Sunday, March 24, 2013
MINISTER OF MESS-UPS. Minister of communications Dina Pule must be fired, blares the Sunday Times in its front page lead story.
With the "SABC imploding, the Post Office facing crippling strikes, and delays in rolling out digital TV" in South Africa, the Sunday Times newspaper today brazenly called for the red Louboutin wearing minister of communications, Dina Pule, to be fired, branding Dina Pule the "minister of mess-ups" in a front page above-the-fold story which has been making waves in South Africa's TV industry today with the headline:
Fire her now, Mr President
Besides Dina Pule also getting the red shoe treatment as a "godzilla" type monster with red Louboutins stomping around and leaving the destruction of institutions like the SABC in her wake as the Zapiro cartoon in today's Sunday Times, the Sunday newspaper is filled - filled! - with articles; various opinion-editorial pieces; on the massive meltdown at the beleaguered South African Broadcasting Corporation.
The Sunday Times is now the third publication in South Africa to ask for the head of Dina Pule within a year, following the disastrous track-record of her at the department of communications. "Calls to fire Dina Pule have intensified as evidence against her mounts," said the Sunday Times in its lead story.
"Euthanasia the SABC's best option," is the headline accompanying Redi Tlhabi's opinion editorial piece in the Sunday Times. "Do we need the SABC? No, we do not," writes Redi Tlhabi. "It may not be dead yet, but it is definitely on the verge of becoming obsolete. It suffers from a paucity of credibility and integrity. I wonder if any of the stakeholders actually care about creating a credible, efficient broadcaster?"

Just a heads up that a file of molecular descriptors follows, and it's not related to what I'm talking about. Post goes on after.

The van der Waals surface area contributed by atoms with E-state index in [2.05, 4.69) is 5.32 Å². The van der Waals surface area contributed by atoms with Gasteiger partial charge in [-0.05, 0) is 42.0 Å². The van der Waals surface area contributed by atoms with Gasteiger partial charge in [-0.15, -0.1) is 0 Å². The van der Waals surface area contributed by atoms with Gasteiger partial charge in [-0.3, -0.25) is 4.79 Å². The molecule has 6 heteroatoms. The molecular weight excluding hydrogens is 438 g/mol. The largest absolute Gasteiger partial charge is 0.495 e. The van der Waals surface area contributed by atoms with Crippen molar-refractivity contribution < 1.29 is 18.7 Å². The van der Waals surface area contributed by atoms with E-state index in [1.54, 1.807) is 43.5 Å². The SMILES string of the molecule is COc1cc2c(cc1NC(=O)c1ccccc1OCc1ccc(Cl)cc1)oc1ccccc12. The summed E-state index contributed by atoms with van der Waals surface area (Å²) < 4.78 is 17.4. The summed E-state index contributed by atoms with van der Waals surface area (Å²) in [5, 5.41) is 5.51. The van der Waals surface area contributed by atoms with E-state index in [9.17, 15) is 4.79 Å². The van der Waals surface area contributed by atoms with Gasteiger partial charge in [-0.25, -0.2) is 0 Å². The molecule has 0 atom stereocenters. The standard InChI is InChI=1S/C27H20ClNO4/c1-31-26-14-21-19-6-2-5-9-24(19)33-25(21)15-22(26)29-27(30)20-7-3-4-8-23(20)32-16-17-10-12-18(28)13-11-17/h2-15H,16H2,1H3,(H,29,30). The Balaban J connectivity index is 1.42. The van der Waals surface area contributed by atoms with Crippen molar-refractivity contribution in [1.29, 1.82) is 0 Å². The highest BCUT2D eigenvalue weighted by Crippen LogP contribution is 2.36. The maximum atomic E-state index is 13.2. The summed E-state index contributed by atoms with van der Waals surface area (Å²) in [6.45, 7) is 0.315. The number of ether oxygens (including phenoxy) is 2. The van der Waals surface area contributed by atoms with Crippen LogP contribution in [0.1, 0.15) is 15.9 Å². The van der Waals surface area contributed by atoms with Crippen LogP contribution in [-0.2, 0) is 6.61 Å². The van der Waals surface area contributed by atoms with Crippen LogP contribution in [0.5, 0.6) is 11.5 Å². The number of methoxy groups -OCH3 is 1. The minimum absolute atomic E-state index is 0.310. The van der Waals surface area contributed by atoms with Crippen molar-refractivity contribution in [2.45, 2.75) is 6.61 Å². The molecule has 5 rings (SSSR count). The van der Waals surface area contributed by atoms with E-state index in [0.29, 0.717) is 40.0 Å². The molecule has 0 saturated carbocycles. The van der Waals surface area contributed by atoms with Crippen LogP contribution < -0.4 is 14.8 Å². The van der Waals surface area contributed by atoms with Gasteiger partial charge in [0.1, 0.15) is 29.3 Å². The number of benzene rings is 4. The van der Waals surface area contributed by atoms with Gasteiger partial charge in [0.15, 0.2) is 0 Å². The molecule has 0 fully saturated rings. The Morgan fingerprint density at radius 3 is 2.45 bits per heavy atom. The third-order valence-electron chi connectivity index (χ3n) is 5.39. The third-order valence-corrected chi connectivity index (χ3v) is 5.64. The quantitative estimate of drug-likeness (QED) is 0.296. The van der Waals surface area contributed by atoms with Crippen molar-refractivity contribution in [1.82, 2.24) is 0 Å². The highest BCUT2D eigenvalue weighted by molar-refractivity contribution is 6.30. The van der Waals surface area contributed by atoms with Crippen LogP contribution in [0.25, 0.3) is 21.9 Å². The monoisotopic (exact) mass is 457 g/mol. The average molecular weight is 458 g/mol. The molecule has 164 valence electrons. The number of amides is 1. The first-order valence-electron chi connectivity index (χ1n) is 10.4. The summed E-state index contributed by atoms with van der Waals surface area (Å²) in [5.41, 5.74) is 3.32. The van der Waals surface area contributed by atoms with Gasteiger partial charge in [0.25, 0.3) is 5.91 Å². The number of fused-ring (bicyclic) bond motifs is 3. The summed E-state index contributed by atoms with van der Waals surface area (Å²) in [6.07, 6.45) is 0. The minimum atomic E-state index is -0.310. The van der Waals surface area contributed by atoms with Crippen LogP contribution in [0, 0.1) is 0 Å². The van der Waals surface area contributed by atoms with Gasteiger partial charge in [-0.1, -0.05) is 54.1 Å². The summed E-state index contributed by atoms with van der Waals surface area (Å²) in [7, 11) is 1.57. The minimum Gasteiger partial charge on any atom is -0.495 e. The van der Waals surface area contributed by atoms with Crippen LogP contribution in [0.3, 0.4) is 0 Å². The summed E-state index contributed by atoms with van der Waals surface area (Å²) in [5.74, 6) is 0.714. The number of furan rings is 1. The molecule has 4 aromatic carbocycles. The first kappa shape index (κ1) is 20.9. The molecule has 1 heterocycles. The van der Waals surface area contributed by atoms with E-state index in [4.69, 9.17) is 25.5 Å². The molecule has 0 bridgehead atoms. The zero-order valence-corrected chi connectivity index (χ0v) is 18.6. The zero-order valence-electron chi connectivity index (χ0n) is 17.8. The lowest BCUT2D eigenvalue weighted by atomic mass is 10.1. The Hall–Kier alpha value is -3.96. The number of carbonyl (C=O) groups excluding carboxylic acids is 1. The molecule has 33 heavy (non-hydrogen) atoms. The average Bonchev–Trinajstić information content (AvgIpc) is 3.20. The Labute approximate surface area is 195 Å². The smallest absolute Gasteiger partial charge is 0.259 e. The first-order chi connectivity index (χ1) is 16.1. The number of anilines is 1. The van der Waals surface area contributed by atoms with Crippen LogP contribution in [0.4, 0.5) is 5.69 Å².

Redi Tlhabi writes: "The SABC is also failing to make a meaningful difference in the lives of the public. Yes, I know it broadcasts the plight of the truly desperate and claims to be "touching lives". The best way to touch lives is to roll up your sleeves and actually do the work."
In another opinion editorial piece in today's Sunday Times (oh the joy and seriousness of schadenfreude when the piling on starts) Jane Duncan, professor at Rhodes University's school of journalism and media studies writes: "The minister usurped the SABC board's right to appoint the SABC's three top positions. This had serious implications for the organisation's editorial independence, because the CEO is also the editor-in-chief and the chief operatiing officer has taken charge of news and current affairs."
"These provisions undermined the separation of powers and functions between the SABC and the executive. They are almost certainly unlawful, because they violate the requirement in the Broadcasting Act for the SABC board to control its own affairs."
"Inappropriate political deployments have also caused havoc at the broadcaster."
Jane Duncan writes: "The main reason why the SABC remains trapped in crisis mode is that those who benefit from a weakened SABC are more powerful and well-organised than those who do not."